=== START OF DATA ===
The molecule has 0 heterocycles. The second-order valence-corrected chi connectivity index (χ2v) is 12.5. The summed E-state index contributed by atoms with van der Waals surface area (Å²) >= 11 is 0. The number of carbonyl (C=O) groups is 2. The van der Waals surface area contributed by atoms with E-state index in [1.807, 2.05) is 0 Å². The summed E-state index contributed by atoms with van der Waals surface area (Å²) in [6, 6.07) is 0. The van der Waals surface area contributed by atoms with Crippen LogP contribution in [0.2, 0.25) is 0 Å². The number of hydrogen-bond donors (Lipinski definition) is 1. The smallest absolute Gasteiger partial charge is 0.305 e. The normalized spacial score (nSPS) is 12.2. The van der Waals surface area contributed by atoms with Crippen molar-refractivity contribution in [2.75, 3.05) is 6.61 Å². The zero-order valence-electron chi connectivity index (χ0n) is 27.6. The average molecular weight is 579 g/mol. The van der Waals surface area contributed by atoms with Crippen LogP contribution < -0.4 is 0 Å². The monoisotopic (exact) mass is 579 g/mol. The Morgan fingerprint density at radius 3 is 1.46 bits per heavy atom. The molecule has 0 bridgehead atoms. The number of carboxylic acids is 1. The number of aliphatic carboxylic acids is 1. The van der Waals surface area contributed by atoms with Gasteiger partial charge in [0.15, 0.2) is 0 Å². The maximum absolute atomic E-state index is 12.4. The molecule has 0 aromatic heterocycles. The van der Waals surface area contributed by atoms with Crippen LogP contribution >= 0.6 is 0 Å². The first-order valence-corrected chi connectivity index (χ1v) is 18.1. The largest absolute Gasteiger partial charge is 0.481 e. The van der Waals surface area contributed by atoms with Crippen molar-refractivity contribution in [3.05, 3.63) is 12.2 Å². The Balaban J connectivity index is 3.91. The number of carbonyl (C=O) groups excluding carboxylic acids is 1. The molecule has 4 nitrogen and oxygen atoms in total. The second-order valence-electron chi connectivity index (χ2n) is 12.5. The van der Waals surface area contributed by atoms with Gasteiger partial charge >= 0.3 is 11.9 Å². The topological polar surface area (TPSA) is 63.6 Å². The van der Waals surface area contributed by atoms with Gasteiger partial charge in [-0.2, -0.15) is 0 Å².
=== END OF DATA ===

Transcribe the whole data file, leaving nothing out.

The molecule has 0 heterocycles. The second-order valence-corrected chi connectivity index (χ2v) is 12.5. The summed E-state index contributed by atoms with van der Waals surface area (Å²) >= 11 is 0. The number of carbonyl (C=O) groups is 2. The van der Waals surface area contributed by atoms with E-state index in [1.807, 2.05) is 0 Å². The summed E-state index contributed by atoms with van der Waals surface area (Å²) in [6, 6.07) is 0. The van der Waals surface area contributed by atoms with Crippen LogP contribution in [0.2, 0.25) is 0 Å². The number of hydrogen-bond donors (Lipinski definition) is 1. The smallest absolute Gasteiger partial charge is 0.305 e. The normalized spacial score (nSPS) is 12.2. The van der Waals surface area contributed by atoms with Crippen molar-refractivity contribution in [2.75, 3.05) is 6.61 Å². The zero-order valence-electron chi connectivity index (χ0n) is 27.6. The average molecular weight is 579 g/mol. The van der Waals surface area contributed by atoms with Crippen LogP contribution < -0.4 is 0 Å². The monoisotopic (exact) mass is 579 g/mol. The Morgan fingerprint density at radius 3 is 1.46 bits per heavy atom. The molecule has 0 bridgehead atoms. The number of carboxylic acids is 1. The number of aliphatic carboxylic acids is 1. The van der Waals surface area contributed by atoms with Gasteiger partial charge in [0.15, 0.2) is 0 Å². The maximum absolute atomic E-state index is 12.4. The molecule has 0 aromatic heterocycles. The van der Waals surface area contributed by atoms with Crippen LogP contribution >= 0.6 is 0 Å². The first-order valence-corrected chi connectivity index (χ1v) is 18.1. The largest absolute Gasteiger partial charge is 0.481 e. The van der Waals surface area contributed by atoms with Crippen molar-refractivity contribution in [3.05, 3.63) is 12.2 Å². The Balaban J connectivity index is 3.91. The number of carbonyl (C=O) groups excluding carboxylic acids is 1. The molecule has 4 nitrogen and oxygen atoms in total. The second-order valence-electron chi connectivity index (χ2n) is 12.5. The van der Waals surface area contributed by atoms with Gasteiger partial charge >= 0.3 is 11.9 Å². The topological polar surface area (TPSA) is 63.6 Å². The van der Waals surface area contributed by atoms with Gasteiger partial charge in [-0.2, -0.15) is 0 Å².